Boko Haram Cut Off Power Into Maiduguri, Now Residents Are Battling A Hike In Petrol Prices


A file photo of a man filling up a measuring canister. Photo: Sodiq Adelakun/Channels Television
A file photo of a man filling up a measuring canister. Photo: Sodiq Adelakun/Channels Television


For nearly two months Maiduguri has been off the national grid after Boko Haram bombed some power stations and transmission lines outside the city.

When repairs commenced, the insurgents laid land mines, which injured officials of the Transmission Company of Nigeria.

While repairs have progressed under heavy military escort, residents and business owners now have to rely on their power generating sets for electricity.

But after reports emerged last week that the price of Premium Motor Spirit (petrol) was set to increase, demand spiked across the Borno State capital.

READ ALSO: Troops Kill Six Boko Haram Terrorists In Borno, Recover Weapons

Although the federal government has denied that prices will increase, at least till the end of March, fuel marketers, defying the Department for Petroleum Resources, have resorted to hoarding petroleum products, triggering a price inflation.

Residents desperate for power have turned to the black market.

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“A litre was N200 when fuel was available, but when it became very scarce fuel was sold for N450 to N500,” one black marketer, Mohammed Abdulrahman, told Channels Television.

“But to be honest when the product is scarce, that’s when we make more profit. But when the fuel was available sometimes you’ll be here the whole day and maybe only five or six cars would stop to buy from you.”

The marketers’ profit is, however, a loss to consumers, especially businesses.

“Every blessed day you spend N5,000 on fuel and there is no power everything is now expensive,” a business owner, Abdulmumini Bello, said.

“The government should consider and help us out of this difficulty. We are facing the problem of power outage and petrol, and there is poverty.”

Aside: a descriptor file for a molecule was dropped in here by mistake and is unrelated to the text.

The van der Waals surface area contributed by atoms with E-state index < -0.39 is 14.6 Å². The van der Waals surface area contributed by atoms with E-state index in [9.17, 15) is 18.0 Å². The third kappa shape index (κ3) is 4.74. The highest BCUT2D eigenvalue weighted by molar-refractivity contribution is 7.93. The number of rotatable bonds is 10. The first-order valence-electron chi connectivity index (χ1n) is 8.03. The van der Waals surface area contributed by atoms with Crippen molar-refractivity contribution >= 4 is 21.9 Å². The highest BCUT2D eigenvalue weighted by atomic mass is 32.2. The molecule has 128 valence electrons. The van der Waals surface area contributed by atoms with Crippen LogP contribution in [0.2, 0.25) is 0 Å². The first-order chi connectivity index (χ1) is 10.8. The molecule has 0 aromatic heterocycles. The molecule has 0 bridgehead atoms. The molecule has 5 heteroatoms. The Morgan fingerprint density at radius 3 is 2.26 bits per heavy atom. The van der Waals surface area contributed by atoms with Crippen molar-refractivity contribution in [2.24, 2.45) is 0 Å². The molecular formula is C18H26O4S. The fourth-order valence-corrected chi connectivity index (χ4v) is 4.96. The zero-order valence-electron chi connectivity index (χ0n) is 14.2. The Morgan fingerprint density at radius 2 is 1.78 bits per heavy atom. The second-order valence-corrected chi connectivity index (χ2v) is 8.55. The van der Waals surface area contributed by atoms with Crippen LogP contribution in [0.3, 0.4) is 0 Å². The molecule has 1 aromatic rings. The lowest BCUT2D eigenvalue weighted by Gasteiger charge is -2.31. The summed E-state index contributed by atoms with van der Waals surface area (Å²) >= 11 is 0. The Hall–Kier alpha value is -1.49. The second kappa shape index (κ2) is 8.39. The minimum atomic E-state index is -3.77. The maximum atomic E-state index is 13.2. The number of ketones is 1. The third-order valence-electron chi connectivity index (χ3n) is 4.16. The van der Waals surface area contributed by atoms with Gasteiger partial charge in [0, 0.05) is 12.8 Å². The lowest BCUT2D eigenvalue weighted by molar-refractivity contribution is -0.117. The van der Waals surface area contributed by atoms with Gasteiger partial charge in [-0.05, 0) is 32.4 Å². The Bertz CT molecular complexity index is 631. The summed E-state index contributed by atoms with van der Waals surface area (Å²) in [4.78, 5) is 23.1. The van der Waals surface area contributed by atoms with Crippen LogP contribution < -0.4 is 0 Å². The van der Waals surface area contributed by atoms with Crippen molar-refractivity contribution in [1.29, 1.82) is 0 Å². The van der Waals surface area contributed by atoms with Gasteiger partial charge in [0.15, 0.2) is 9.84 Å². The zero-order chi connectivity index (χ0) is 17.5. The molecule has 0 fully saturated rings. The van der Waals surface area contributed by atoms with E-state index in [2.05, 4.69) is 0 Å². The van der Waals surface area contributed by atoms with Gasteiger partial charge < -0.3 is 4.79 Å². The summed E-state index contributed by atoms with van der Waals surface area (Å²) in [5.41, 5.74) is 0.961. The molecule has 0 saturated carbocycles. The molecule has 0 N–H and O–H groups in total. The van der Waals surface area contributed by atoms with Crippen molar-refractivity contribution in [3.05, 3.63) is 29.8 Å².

A motorist, Maikudi Kwajaffa, said filling stations have perfected the art of deception.

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“If you go to the filling station you’ll see the display on their dashboard saying N162 but actually if you say you want to buy N2,000 fuel, they’ll just carry their calculator and begin to calculate,” Kwajaffa said.

“If you go to another place they’ll say it’s N190 or N180. I don’t know if they are waiting for the government to increase the price, but hoarding the fuel makes it so scarce and you know in Maiduguri it’s about two months now we don’t have light so most people want to take in jerrycan or gallon.”

DPR Comptroller, Abubakar Ciroma, said there are no fuel queues in Maiduguri but admitted that the agency is battling the marketers over pricing.

He blamed the long distance between Maiduguri and major petrol hubs such as Lagos and Port Harcourt for the shortfall in supply that has spooked the marketers.

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“Also the insecurity challenges along the road,” he said. “You know we have had so many cases of blockage on the road and so on.

“Some of the vehicles break down because they are old and they are coming all the way from Lagos with the bad roads here and there.”

Maiduguri’s fuel worries are compounded by the fact that the NNPC depot in the city, which has a storage capacity of at least 20 million litres, has been non-functional for over 15 years, making it impossible to stockpile products for the rainy day.

Until such a time when it is refurbished and put back into work, Maiduguri will continue to experience the harsh effects of fuel scarcity when unexpected shortfalls occur.


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